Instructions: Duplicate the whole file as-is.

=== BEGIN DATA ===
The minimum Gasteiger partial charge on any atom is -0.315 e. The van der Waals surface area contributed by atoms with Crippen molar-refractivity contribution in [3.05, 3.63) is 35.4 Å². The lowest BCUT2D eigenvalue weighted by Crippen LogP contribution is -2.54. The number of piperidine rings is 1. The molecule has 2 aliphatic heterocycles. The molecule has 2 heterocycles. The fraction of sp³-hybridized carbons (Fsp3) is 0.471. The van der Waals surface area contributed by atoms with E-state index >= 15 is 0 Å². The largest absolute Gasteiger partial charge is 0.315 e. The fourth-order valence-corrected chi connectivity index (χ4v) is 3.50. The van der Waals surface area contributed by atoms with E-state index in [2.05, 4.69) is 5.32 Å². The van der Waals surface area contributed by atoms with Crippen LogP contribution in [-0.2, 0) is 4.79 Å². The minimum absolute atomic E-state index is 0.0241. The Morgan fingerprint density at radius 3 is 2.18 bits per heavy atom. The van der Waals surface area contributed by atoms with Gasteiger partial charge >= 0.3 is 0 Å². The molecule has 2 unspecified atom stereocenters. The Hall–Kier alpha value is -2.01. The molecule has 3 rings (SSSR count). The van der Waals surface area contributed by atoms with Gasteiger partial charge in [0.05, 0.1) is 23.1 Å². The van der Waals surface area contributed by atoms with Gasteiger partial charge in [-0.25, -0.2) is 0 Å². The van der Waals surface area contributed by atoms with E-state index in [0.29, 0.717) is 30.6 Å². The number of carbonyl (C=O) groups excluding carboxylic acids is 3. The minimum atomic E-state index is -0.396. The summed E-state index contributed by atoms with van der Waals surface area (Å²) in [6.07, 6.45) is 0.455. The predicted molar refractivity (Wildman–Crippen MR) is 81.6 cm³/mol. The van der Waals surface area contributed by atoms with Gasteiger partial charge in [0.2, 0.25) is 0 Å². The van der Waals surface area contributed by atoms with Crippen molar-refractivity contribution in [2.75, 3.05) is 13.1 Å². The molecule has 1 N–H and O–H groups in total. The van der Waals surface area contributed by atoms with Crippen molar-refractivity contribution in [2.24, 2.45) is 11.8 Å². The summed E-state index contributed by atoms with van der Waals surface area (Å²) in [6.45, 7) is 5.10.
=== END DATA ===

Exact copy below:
The minimum Gasteiger partial charge on any atom is -0.315 e. The van der Waals surface area contributed by atoms with Crippen molar-refractivity contribution in [3.05, 3.63) is 35.4 Å². The lowest BCUT2D eigenvalue weighted by Crippen LogP contribution is -2.54. The number of piperidine rings is 1. The molecule has 2 aliphatic heterocycles. The molecule has 2 heterocycles. The fraction of sp³-hybridized carbons (Fsp3) is 0.471. The van der Waals surface area contributed by atoms with E-state index >= 15 is 0 Å². The largest absolute Gasteiger partial charge is 0.315 e. The fourth-order valence-corrected chi connectivity index (χ4v) is 3.50. The van der Waals surface area contributed by atoms with E-state index in [2.05, 4.69) is 5.32 Å². The van der Waals surface area contributed by atoms with Crippen LogP contribution in [-0.2, 0) is 4.79 Å². The minimum absolute atomic E-state index is 0.0241. The Morgan fingerprint density at radius 3 is 2.18 bits per heavy atom. The van der Waals surface area contributed by atoms with Gasteiger partial charge >= 0.3 is 0 Å². The molecule has 2 unspecified atom stereocenters. The Hall–Kier alpha value is -2.01. The molecule has 3 rings (SSSR count). The van der Waals surface area contributed by atoms with Gasteiger partial charge in [0.05, 0.1) is 23.1 Å². The van der Waals surface area contributed by atoms with Gasteiger partial charge in [-0.25, -0.2) is 0 Å². The van der Waals surface area contributed by atoms with E-state index in [0.29, 0.717) is 30.6 Å². The number of carbonyl (C=O) groups excluding carboxylic acids is 3. The minimum atomic E-state index is -0.396. The summed E-state index contributed by atoms with van der Waals surface area (Å²) in [6.07, 6.45) is 0.455. The predicted molar refractivity (Wildman–Crippen MR) is 81.6 cm³/mol. The van der Waals surface area contributed by atoms with Gasteiger partial charge in [0.2, 0.25) is 0 Å². The van der Waals surface area contributed by atoms with Crippen molar-refractivity contribution in [2.75, 3.05) is 13.1 Å². The molecule has 1 N–H and O–H groups in total. The van der Waals surface area contributed by atoms with Crippen molar-refractivity contribution in [2.24, 2.45) is 11.8 Å². The summed E-state index contributed by atoms with van der Waals surface area (Å²) in [6.45, 7) is 5.10.